“I am a great and sublime fool. But then I am God’s fool, and all His works must be contemplated with respect.” -Mark Twain
“With too much pride a man cannot learn a thing. In and of itself, learning teaches you how foolish you are.” –Criss Jami,
“To smile at the jest which plants a thorn in another’s breast is to become a principal in the mischief.” -Richard Brinsley Sheridan
“But humor is too delicate and evanescent a thing to be extracted from a book like plums from a pudding.” -Beatrix
“A pun is not bound by the laws which limit nicer wit. It is a pistol let off at the ear; not a feather to tickle the intellect.” -Charles Lamb
“What monstrous absurdities and paradoxes have resisted whole batteries of serious arguments, and then crumbled swiftly into dust before the ringing death-knell of a laugh!” -Agnes Repplier
Merry first of April to us all. Hello and welcome to another exciting week of Prompt Nights. We all love to joke around and play pranks on each other every now and then. Tonight, let’s have some fun. Write a poem or prose regarding the subject of humor, pun or satire. You can also opt to describe a funny incident which has occurred with you or a loved one. The prompt is wide open to interpretation. Previously written work is more than welcome. For further inspiration please refer to these two wonderful poems below:
by Lewis Carroll
‘You are old, father William,’ the young man said,
‘And your hair has become very white;
And yet you incessantly stand on your head –
Do you think, at your age, it is right?’
‘In my youth,’ father William replied to his son,
‘I feared it would injure the brain;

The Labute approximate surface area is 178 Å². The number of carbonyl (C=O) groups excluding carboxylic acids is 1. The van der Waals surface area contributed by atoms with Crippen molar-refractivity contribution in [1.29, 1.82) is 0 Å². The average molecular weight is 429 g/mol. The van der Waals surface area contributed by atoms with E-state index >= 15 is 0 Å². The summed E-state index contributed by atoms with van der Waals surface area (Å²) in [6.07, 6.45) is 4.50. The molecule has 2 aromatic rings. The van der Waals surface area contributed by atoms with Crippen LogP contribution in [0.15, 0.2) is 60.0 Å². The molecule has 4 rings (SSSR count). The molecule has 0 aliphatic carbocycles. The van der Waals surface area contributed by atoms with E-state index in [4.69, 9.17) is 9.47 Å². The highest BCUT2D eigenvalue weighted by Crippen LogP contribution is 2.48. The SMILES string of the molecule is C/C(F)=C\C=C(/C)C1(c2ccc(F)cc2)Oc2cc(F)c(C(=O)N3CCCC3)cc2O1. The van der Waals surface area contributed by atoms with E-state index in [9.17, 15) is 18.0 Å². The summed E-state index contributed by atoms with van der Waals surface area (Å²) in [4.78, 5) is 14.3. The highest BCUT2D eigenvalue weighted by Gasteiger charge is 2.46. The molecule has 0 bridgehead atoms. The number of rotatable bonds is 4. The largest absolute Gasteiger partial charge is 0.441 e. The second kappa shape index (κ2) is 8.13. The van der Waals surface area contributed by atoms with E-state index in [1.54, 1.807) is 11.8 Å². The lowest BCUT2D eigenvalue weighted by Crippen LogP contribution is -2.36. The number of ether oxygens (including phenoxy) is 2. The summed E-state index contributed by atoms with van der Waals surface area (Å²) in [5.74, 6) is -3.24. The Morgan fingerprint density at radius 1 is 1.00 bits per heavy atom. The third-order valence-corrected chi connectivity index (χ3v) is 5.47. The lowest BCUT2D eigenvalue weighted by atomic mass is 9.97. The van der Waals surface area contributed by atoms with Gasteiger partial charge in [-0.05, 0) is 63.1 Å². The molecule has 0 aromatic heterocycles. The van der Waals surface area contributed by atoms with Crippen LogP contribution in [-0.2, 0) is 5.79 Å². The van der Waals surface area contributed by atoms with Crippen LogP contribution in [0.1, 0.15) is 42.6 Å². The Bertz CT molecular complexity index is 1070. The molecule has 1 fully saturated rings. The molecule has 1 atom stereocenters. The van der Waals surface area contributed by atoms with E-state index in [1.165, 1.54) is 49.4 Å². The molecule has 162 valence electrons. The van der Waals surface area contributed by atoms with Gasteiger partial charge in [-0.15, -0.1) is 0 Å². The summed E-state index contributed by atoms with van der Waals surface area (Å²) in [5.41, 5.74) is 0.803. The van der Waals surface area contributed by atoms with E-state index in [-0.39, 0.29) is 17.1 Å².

But now that I’m perfectly sure I have none,
Why, I do it again and again.’
‘You are old,’ said the youth, ‘as I mentioned before,
And have grown most uncommonly fat;
Yet you turned a back-somersault in at the door –
Pray, what is the reason of that?’
‘In my youth,’ said the sage, as he shook his grey locks,
‘I kept all my limbs very supple
By the use of this ointment – one shilling the box –
Allow me to sell you a couple.’
‘You are old,’ said the youth, ‘and your jaws are too weak
For anything tougher than suet;
Yet you finished the goose, with the bones and the beak –
Pray, how did you manage to do it?’
‘In my youth,’ said his father, ‘I took to the law,
And argued each case with my wife;
And the muscular strength, which it gave to my jaw,
Has lasted the rest of my life.’
‘You are old,’ said the youth; one would hardly suppose
That your eye was as steady as ever;
Yet you balanced an eel on the end of your nose –
What made you so awfully clever?’
‘I have answered three questions, and that is enough,’
Said his father; ‘don’t give yourself airs!
Do you think I can listen all day to such stuff?
Be off, or I’ll kick you down stairs!’
‘That is not said right,’ said the Caterpillar.
‘Not quite right, I’m afraid,’ said Alice timidly;
‘some of the words have got altered.’
‘It is wrong from beginning to end,’
said the Caterpillar decidedly, and
there was silence for some minutes.
The Triple Fool
by John Donne
I am two fools, I know,
For loving, and for saying so
In whining poetry;
But where’s that wiseman, that would not be I,
If she would not deny?
Then as th’ earth’s inward narrow crooked lanes
Do purge sea water’s fretful salt away,
I thought, if I could draw my pains
Through rhyme’s vexation, I should them allay.
Grief brought to numbers cannot be so fierce,
For he tames it, that fetters it in verse.
But when I have done so,
Some man, his art and voice to show,
Doth set and sing my pain;
And, by delighting many, frees again
Grief, which verse did restrain.
To love and grief tribute of verse belongs,
But not of such as pleases when ’tis read.
Both are increased by such songs,
For both their triumphs so are published,
And I, which was two fools, do so grow three;
Who are a little wise, the best fools be.
So pick up a pen and lets begin! As always the prompt will remain open the entire week so that everyone can write according to their own pace and time. Please click on the blue widget below. When it opens be sure to click on “add your link.” Now skip the blanks and proceed directly to “try here” written at the end in small font. It will direct you on how to link your poem. Please visit other Poets and do comment on their poems. Have fun ❤️